What's the Difference?
Licensed Counseling vs Pastoral Counseling
Joshua Tree offers counseling by both licensed counselors and board-certified pastoral counselors. There are similarities and differences between licensed counseling, or psychotherapy, and pastoral counseling which we want you to understand so you can make an informed decision about your care.
As a faith-based group practice, Joshua Tree hires Christian counselors who value working together as a team to support each other and provide the highest quality counseling services to their clients. Whether or not a counselor can ethically integrate their faith into counseling and when depends of whether they are licensed by the Arizona Board of Behavioral Health Examiners (AZBBHE) or ordained as a minister and/or certified by the International Board of Christian Care (IBCC) and provide counseling as part of their ordination.
Psychotherapy by Licensed Counselors
If you work with a licensed counselor, bringing faith and spirituality into the counseling experience is only permitted if this is the client’s preference and only at the client’s comfort level. At Joshua Tree, we typically ask questions about a client’s current belief system and any history of faith or spirituality as part of a biopsychosocial assessment. If the client shares that their faith is important in counseling, the client and counselor discuss to what extent they would like this women into therapy – this pertains to any faith system or beliefs.
Because all the counselors at Joshua Tree profess the Christian faith, if the client specifically requests the Christian faith to be incorporated into counseling, the counselor will discuss what this means to the client and ask to what extent they wish for prayer, the Bible, and general Christian principles to be integrated. If the client is unsure, the counselor will share what is typical or comfortable for them. We believe it is important to clarify this with clients because sometimes clients want to see a licensed therapist who is a Christian but aren’t necessarily looking for spiritual guidance. Other times, clients seek out a licensed therapist because they specifically want their faith integrated into counseling. We want to know what is important to you.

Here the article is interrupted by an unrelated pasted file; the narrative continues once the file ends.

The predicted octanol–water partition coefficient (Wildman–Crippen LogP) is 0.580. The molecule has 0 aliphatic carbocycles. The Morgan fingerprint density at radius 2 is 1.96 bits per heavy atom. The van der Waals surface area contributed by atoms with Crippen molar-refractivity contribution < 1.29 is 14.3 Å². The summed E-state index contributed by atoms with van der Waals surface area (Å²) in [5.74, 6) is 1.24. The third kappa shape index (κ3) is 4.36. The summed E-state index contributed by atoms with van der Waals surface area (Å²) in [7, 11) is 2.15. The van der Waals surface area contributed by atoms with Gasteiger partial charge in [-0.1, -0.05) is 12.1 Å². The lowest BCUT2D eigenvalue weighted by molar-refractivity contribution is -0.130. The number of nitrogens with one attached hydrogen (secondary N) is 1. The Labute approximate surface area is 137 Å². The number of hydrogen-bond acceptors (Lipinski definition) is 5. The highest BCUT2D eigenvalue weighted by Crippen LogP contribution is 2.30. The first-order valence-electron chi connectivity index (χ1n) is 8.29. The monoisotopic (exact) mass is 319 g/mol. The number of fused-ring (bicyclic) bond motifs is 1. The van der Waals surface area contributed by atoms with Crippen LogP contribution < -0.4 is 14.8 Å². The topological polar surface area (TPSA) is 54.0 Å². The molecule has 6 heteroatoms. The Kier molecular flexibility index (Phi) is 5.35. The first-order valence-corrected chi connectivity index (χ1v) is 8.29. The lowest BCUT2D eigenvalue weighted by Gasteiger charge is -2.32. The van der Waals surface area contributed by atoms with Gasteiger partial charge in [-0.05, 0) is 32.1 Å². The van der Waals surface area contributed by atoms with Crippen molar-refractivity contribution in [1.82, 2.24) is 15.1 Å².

In Arizona, if a counselor is licensed, it means they are approved by the AZBBHE to provide psychotherapy to clients physically located in the state of Arizona. In order to become licensed – as a professional counselor, clinical social worker, marriage and family therapist, or substance abuse counselor – an individual must complete the following requirements.
Requirements for Licensed Therapists in Arizona
- Meet education requirements of at least a master’s degree in an approved curriculum including an internship
- Pass a national exam – National Certified Counselor (NCE) exam
- Complete (and prove) supervised work experience – 1600 direct client hours
- Complete (and prove) 100 hours of clinical supervision before practicing independently
- Apply to the AZBBHE to renew their license every 2 years
- Complete (and prove) 30 hours of continuing education every 2 year
- Regularly be fingerprinted and background checked
- Report any changes in legal status or criminal charges to the Board
- Cannot counsel clients located (or vacationing) in any other state unless they are also licensed in that state
Who Holds Licensed Counselors Accountable?
Licensed counselors are held accountable by the AZBBHE the Rules/Statues they have set forth. Licensed counselors adhere to the ethics code of their counseling discipline: Counseling, Social Work, Marriage and Family Therapy, or Substance Abuse Counseling. This means that ethical and/or licensing violations by a licensed counselor/therapist/social worker can be reported to the AZBBHE and/or to the ethic’s board of the association to which they are a member, which may or may not result in disciplinary action against the counselor or the removal of their license.